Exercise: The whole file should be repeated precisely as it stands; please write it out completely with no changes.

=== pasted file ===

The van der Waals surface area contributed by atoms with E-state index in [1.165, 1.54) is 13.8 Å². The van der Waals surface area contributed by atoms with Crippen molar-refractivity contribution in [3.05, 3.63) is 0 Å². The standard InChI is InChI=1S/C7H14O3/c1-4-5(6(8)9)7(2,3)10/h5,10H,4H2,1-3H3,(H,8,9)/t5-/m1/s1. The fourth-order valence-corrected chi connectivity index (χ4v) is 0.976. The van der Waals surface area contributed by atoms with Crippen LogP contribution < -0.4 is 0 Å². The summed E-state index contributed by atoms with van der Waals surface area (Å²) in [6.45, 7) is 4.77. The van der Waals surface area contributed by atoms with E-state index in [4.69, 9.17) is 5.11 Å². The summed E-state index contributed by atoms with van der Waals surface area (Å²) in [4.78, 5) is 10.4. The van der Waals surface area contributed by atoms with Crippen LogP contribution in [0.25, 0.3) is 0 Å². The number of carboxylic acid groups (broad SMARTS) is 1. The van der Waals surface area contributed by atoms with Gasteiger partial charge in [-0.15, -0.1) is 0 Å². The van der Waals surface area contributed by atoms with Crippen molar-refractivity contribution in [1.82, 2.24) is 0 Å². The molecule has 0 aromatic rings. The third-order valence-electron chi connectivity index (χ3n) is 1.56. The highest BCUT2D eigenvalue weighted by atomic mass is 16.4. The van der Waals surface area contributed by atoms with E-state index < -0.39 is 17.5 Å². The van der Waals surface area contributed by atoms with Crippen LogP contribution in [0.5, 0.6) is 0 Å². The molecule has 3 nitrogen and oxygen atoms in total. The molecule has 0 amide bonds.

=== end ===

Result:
The van der Waals surface area contributed by atoms with E-state index in [1.165, 1.54) is 13.8 Å². The van der Waals surface area contributed by atoms with Crippen molar-refractivity contribution in [3.05, 3.63) is 0 Å². The standard InChI is InChI=1S/C7H14O3/c1-4-5(6(8)9)7(2,3)10/h5,10H,4H2,1-3H3,(H,8,9)/t5-/m1/s1. The fourth-order valence-corrected chi connectivity index (χ4v) is 0.976. The van der Waals surface area contributed by atoms with Crippen LogP contribution < -0.4 is 0 Å². The summed E-state index contributed by atoms with van der Waals surface area (Å²) in [6.45, 7) is 4.77. The van der Waals surface area contributed by atoms with E-state index in [4.69, 9.17) is 5.11 Å². The summed E-state index contributed by atoms with van der Waals surface area (Å²) in [4.78, 5) is 10.4. The van der Waals surface area contributed by atoms with Crippen LogP contribution in [0.25, 0.3) is 0 Å². The number of carboxylic acid groups (broad SMARTS) is 1. The van der Waals surface area contributed by atoms with Gasteiger partial charge in [-0.15, -0.1) is 0 Å². The van der Waals surface area contributed by atoms with Crippen molar-refractivity contribution in [1.82, 2.24) is 0 Å². The molecule has 0 aromatic rings. The third-order valence-electron chi connectivity index (χ3n) is 1.56. The highest BCUT2D eigenvalue weighted by atomic mass is 16.4. The van der Waals surface area contributed by atoms with E-state index < -0.39 is 17.5 Å². The van der Waals surface area contributed by atoms with Crippen LogP contribution in [0.5, 0.6) is 0 Å². The molecule has 3 nitrogen and oxygen atoms in total. The molecule has 0 amide bonds.